Pepperdine Hosts Inaugural Take Back the Night Event
On November 13 nearly 100 members of the Pepperdine community joined in solidarity at the Malibu campus for the University’s first-ever Take Back the Night event—an annual gathering hosted nationwide and around the world dedicated to ending domestic, relationship, and sexual violence. The event was cohosted by Pepperdine University’s Student Government Association (SGA), Title IX coordinators, and the Health and Wellness office.
“This was a night of recognizing the voices in our communities that have experienced gender-based violence, working together to support those impacted, and also working to prevent it from happening,” explained La Shonda Coleman, Pepperdine University’s Title IX coordinator for students. “It was a beautiful representation of the community coming together.”
The on-campus event featured a resource fair, where representatives from a variety of campus departments—along with student-operated organizations, such as Crossroads, the Psychology Club, Waves Leadership Council, and the SGA—shared their support resources with attendees. Each organization offered students information about local and global inclusion and diversity, as well as gender-based violence and sexual violence, and provided statistics that explored how these issues impact individuals. Also on display were laptops featuring TED Talks related to the event’s mission, such as one given by social justice activist Kimberlé Crenshaw on how individuals that identify with both a marginalized race and gender can be doubly victimized.
Utilizing components of the Relationship IQ program, the Boone Center for the Family equipped students with the tools to cultivate healthy relationships in an effort to prevent domestic violence. The Office of Student Accessibility provided opportunities to participate in creative projects known to help support nervous system and brain health. Other Pepperdine offices present at the event included Intercultural Affairs, the Office of International Student Services, and the Pepperdine Volunteer Center.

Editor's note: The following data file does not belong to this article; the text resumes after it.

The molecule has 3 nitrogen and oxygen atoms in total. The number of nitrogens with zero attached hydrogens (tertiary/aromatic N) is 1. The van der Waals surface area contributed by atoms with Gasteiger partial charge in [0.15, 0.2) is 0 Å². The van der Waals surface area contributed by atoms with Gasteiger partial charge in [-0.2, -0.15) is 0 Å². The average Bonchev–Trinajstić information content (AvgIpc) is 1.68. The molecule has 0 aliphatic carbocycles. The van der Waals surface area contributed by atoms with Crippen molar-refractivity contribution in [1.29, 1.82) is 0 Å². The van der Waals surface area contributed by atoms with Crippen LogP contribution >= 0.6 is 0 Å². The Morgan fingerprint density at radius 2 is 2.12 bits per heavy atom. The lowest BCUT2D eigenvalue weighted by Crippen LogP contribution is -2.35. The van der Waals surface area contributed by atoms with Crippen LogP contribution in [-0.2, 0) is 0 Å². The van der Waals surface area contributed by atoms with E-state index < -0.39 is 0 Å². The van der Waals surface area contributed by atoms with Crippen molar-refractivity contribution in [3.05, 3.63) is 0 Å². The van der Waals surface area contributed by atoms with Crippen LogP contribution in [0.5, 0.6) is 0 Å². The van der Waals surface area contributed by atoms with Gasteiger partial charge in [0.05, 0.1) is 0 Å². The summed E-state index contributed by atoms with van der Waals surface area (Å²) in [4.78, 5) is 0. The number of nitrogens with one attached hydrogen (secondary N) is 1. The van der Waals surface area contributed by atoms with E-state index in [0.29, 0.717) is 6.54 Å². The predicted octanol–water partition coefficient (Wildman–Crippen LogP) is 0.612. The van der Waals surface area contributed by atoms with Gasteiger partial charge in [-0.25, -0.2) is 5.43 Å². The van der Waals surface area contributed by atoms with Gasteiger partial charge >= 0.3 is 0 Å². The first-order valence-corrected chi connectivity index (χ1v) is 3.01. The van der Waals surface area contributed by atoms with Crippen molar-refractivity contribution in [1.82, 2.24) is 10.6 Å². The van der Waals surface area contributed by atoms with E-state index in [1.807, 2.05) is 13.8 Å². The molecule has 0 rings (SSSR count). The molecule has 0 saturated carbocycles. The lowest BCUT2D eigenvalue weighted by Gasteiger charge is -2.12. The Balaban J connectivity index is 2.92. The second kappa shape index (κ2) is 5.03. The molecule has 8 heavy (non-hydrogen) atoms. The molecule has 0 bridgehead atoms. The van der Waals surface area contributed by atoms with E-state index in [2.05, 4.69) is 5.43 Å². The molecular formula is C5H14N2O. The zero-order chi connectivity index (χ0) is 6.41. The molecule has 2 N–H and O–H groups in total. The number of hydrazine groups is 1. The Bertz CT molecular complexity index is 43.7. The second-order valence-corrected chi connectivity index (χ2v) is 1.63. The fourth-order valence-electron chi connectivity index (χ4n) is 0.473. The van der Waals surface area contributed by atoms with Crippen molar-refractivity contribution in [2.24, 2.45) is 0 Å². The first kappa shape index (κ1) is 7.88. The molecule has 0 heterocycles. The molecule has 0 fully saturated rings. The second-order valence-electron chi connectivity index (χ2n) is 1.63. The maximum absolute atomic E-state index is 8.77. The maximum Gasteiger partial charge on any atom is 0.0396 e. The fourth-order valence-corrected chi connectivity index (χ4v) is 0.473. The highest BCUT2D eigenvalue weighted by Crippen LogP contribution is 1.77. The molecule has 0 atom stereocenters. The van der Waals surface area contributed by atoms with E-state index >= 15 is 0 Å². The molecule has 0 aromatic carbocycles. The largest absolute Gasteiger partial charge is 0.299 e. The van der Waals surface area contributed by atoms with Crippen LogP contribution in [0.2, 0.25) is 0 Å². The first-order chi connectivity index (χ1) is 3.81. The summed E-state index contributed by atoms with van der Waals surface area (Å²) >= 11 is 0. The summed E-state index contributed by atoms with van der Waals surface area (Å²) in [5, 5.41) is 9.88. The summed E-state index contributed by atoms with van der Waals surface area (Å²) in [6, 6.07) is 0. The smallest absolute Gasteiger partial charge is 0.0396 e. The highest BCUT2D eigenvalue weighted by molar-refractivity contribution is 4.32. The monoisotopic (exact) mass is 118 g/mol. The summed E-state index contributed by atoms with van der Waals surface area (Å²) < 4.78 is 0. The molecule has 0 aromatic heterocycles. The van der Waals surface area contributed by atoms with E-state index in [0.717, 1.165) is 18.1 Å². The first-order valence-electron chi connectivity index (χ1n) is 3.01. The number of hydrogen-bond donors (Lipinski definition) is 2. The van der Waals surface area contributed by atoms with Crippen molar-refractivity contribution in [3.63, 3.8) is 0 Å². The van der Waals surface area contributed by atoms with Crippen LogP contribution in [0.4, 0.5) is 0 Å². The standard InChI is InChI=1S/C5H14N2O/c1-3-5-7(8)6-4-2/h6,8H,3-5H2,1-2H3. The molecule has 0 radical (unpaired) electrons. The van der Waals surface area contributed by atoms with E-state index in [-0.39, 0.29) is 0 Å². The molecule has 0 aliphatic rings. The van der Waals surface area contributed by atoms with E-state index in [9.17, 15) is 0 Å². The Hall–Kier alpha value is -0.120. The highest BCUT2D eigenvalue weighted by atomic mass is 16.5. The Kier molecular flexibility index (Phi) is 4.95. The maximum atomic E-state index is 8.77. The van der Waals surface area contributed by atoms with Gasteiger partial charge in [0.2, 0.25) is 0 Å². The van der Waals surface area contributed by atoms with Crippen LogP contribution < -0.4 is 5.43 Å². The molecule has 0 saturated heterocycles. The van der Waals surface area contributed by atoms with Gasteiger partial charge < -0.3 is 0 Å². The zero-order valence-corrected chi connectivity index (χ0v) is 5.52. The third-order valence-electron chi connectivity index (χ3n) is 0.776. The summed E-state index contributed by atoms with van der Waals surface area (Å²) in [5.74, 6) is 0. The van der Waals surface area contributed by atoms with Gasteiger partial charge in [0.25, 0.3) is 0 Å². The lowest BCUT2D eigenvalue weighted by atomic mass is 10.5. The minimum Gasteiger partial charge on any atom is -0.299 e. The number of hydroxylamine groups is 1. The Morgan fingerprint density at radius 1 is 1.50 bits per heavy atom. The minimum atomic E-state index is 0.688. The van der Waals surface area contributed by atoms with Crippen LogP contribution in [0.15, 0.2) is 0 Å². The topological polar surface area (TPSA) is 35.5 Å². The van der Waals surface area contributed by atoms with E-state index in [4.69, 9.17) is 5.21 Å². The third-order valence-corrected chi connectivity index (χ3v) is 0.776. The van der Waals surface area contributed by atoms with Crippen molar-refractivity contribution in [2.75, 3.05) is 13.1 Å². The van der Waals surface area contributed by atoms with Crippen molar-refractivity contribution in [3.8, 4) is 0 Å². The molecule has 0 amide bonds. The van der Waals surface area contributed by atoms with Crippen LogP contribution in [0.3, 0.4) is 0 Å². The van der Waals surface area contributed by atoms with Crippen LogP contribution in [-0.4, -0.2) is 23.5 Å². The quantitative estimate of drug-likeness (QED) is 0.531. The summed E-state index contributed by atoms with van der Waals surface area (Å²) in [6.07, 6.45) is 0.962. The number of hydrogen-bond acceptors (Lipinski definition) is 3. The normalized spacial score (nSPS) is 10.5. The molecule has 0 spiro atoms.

Crossroads, a campus organization that strives to promote a safe space for LGBTQ+ students, created a brochure specifically for Take Back the Night that shared how issues of gender-based violence impact LGBTQ+ individuals as well as the LGBTQ+ community.
The Waves Leadership Council, comprising student-athletes, displayed on their table cutouts of paper t-shirts where attendees could write messages to survivors of domestic, relationship, and sexual violence. The event also featured a clothesline display of shirts designed by survivors, which provided them with the opportunity to tell their stories in a unique way.
The night also included performances by Pepperdine’s resident dance company Dance in Flight and two monologues from the internationally-acclaimed, award-winning student play, The Interference. One of the cast members of The Interference read aloud a testimony depicting the experiences of a student who survived sexual violence on campus prior to attending Pepperdine.
Following the survivor’s testimony, Rebecca Campos, intercultural learning and engagement coordinator at Pepperdine’s Intercultural Affairs office, spoke on behalf of women of color who are oftentimes marginalized or left out of these conversations. Campos discussed some of the barriers that may prevent this particular population from accessing support or resources, partly in fear that sharing their stories may perpetuate violence not only by the person who harmed them, but by the system that is designed to assist them.
The evening continued with a solidarity walk, led by select SGA members, from the amphitheater to the Gregg G. Juarez Palm Courtyard. After the march, University chaplain Sara Barton closed the event with a prayer.
“I prayed to God, the light of the world, who leads the way in taking back all humanity's nights of brokenness, pain, suffering, and violence,” Barton shared of her role at the event. “I was inspired by how the organizers of the event created a holistic program with prayer, testimony, performance, information, and art. Sharing in the creation of art together is one way we can heal communities.”